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Publication numberUS3903733 A
Publication typeGrant
Publication dateSep 9, 1975
Filing dateNov 20, 1973
Priority dateNov 20, 1972
Also published asCA999369A, CA999369A1, DE2357692A1, DE2357692B2
Publication numberUS 3903733 A, US 3903733A, US-A-3903733, US3903733 A, US3903733A
InventorsNaohiro Murayama, Takao Oikawa
Original AssigneeKureha Chemical Ind Co Ltd
Export CitationBiBTeX, EndNote, RefMan
External Links: USPTO, USPTO Assignment, Espacenet
Method of measuring vibrations by means of piezoelectric body and the apparatus therefor
US 3903733 A
Abstract  available in
Images(2)
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Claims  available in
Description  (OCR text may contain errors)

United States Patent [191 Murayama et al. Sept. 9, 1975 [54] METHOD OF MEASURING VIBRATIONS BY $274,528 9/1966 Bermann n 73/88.5 R X MEANS OF PIEZOELECTRIC BODY AND 3,351,880 ll/l967 Wilncr 73/8855 D X 3,365,593 H1968 Roof ct al. .4 73 DIG. 4 X THE APPARATUS THEREFOR 3527,09) 9/l970 Hcrccg i A i .l 73488.5 R X [75] Inventors: Naohiro Murayama; Takao Oikawa, .7 .1 7/1973 Ayers Ct 1 4 r l l v 7 /Dl 4 X h f [waki Japan 3,792,204 2/1974 Murayama ct al l79/l ID A [73} Asslgnee' Kureha Kagaku Kogy Primary ExaminerCharles A Ruehl Tokyo Japan Attorney, Agent, or FirmSughruc, Rothwell, Mion, {22] Filed: Nov. 20, i973 Zinn and Macpeak [2l] Appl. No: 417,676

[57] ABSTRACT [30] Foreign A li ti priority Data Method of measuring mechanical vibrations comprises NOV 20 972 Japan n 474M328 forming an electric circuit including as its terminals electrodes provided on both sides of a high molecular [52] US' Cl H 73/7L4; 73/DIG 4 piezoelectric body, coupling said piezoelectric body 51 lm. Cl. G0lh 1/00 Or Partially a T body [58] Field of searchum 73/885 R, 8855 D DIG 4 sured, and measuring or detecting the mechanical vi- 73/7L4, [79/] 10 A brations by transforming them into changes in an electric quantity or in voltage. Measuring apparatus for [56] References Cited use with the above method are also disclosed comprising a high molecular piezoelectric body the terminals UNITED STATES PATENTS of which are connected by way of an FET to a mea- 2,558,563 6/1951 Janssen .r 73/DlG. 4 x Swing or detecting device. 2,702.354 2/l955 Chorpcning H 73/7144 X 3,174,125 3/1965 Curhy l. 73/885 R X 13 Claims, 6 Drawing Figures MEASURING 0R cmcun DETECTING DEVICE PATENTEU 9W5 3.903.733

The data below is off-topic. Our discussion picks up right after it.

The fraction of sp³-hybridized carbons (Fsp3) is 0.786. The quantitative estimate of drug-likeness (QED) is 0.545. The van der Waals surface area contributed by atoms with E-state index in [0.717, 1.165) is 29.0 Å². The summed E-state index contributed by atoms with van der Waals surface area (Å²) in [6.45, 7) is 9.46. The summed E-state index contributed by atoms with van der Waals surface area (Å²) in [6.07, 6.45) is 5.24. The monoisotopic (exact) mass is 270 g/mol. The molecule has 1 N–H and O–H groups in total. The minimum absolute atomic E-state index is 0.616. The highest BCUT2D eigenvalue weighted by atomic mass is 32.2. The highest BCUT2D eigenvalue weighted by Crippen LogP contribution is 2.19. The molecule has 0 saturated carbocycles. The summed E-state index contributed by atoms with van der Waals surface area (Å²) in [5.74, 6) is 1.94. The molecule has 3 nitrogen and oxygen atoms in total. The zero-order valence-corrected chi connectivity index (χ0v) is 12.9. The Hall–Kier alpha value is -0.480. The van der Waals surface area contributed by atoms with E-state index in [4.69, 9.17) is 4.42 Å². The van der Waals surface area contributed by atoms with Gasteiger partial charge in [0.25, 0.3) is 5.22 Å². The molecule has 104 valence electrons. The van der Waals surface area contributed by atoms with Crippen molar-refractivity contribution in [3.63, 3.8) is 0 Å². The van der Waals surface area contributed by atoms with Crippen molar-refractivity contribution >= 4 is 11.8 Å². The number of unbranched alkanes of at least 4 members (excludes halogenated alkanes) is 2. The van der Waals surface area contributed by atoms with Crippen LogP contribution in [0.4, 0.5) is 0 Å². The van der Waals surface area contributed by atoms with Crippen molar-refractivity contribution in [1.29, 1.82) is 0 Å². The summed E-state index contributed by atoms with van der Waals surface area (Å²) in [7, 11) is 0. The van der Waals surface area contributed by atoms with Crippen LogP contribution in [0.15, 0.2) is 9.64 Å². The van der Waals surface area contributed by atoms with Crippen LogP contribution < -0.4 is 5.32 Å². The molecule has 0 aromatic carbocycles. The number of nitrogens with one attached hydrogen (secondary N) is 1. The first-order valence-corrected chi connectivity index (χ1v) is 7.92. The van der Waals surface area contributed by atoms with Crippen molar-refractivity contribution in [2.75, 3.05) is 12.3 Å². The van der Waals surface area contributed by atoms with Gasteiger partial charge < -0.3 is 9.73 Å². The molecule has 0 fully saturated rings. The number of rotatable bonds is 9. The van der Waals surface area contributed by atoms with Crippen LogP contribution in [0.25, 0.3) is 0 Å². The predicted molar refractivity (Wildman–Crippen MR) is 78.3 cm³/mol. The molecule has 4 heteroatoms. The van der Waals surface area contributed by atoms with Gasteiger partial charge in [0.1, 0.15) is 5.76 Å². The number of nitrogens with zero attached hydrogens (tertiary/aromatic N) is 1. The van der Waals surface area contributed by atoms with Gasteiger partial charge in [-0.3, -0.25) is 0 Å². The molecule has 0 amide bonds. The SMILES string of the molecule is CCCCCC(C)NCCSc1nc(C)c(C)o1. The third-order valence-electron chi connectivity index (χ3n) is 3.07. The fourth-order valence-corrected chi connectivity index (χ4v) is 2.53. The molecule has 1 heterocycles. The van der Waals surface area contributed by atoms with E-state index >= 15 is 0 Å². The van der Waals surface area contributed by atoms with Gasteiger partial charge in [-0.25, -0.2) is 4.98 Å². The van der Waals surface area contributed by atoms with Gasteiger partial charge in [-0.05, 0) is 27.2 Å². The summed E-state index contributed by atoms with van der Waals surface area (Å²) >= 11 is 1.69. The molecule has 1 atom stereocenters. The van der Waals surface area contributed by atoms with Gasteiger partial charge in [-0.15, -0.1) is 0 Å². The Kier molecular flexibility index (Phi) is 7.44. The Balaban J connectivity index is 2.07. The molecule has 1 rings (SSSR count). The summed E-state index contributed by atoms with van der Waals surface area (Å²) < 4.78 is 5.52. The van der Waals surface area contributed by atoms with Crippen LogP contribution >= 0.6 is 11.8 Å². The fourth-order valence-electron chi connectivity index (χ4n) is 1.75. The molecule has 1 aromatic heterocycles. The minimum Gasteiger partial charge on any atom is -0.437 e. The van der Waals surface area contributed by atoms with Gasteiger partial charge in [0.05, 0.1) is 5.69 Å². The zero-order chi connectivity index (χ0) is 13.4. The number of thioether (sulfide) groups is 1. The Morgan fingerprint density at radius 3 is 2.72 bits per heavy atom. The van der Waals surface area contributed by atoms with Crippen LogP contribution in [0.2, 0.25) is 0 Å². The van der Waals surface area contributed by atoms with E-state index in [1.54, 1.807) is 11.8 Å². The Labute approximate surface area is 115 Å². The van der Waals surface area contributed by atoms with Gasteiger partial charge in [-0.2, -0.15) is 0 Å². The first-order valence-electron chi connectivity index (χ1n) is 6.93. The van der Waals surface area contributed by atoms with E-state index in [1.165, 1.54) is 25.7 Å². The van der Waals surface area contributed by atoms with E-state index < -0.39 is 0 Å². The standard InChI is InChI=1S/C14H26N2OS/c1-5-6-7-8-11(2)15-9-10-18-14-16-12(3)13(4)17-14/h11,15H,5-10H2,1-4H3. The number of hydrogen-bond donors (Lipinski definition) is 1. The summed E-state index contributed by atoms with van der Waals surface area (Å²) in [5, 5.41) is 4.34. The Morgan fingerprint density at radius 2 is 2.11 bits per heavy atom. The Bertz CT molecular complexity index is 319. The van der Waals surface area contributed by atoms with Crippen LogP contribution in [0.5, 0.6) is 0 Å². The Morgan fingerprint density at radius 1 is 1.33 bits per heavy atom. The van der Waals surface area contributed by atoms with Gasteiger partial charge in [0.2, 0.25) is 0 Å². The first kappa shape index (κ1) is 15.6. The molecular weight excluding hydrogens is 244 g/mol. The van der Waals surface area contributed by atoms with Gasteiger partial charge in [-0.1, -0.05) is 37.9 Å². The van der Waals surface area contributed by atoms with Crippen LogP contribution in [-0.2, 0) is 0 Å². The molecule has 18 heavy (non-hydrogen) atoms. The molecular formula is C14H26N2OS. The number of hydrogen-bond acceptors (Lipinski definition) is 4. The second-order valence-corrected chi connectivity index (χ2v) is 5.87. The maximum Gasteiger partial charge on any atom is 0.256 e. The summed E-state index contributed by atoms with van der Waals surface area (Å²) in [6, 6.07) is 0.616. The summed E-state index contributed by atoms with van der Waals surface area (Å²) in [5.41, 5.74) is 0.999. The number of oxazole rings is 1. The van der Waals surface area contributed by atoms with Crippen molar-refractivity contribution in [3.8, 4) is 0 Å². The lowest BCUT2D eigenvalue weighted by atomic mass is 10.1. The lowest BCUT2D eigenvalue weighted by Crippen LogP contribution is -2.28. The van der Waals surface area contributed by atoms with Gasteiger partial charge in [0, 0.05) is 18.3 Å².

SHEET 1 OF 2 2' IMPEDANCE ME RI 3 CONVERSION CIRCUIT DETECTING DEVICE H 4 I I 5 I6 IMPEDANCE CONVERSION MEASURING 0R CIRCUIT DETECTING DEvI E PATENIEDSEP' 197s SHEET 2 DE 2 MEASURING 0R DETECTING DEVICE IMPEDANCE CONVERSION CIRCUIT \II/II/ 3 MEASURING 0R DETECTING DEVICE I i I FIG 4 ALARM RELAY CIRCUIT FIG. (5

METHOD OF MEASURING VIBRATIONS BY MEANS OF PIEZOELECTRIC BODY AND THE APPARATUS THEREFOR BACKGROUND OF THE INVENTION 1. Field of the Invention This invention relates to a quite novel method of measuring vibrations using a high molecular piezoelectric body,

More particularly, this invention relates to a method of measuring vibrations which comprises forming an electric circuit including as its terminals a pair of electrodes provided on both sides of a high molecular piezoelectric body, coupling said piezoelectric body partially or entirely to a vibrating body to be tested and converting the mechanical vibrations into changes in an electric quantity or voltage.

This invention further relates to an apparatus for use with said method of measuring vibrations using the high molecular piezoelectric body and more particularly to such an apparatus comprising the piezoelectric body combined with FET and/or a relay circuit.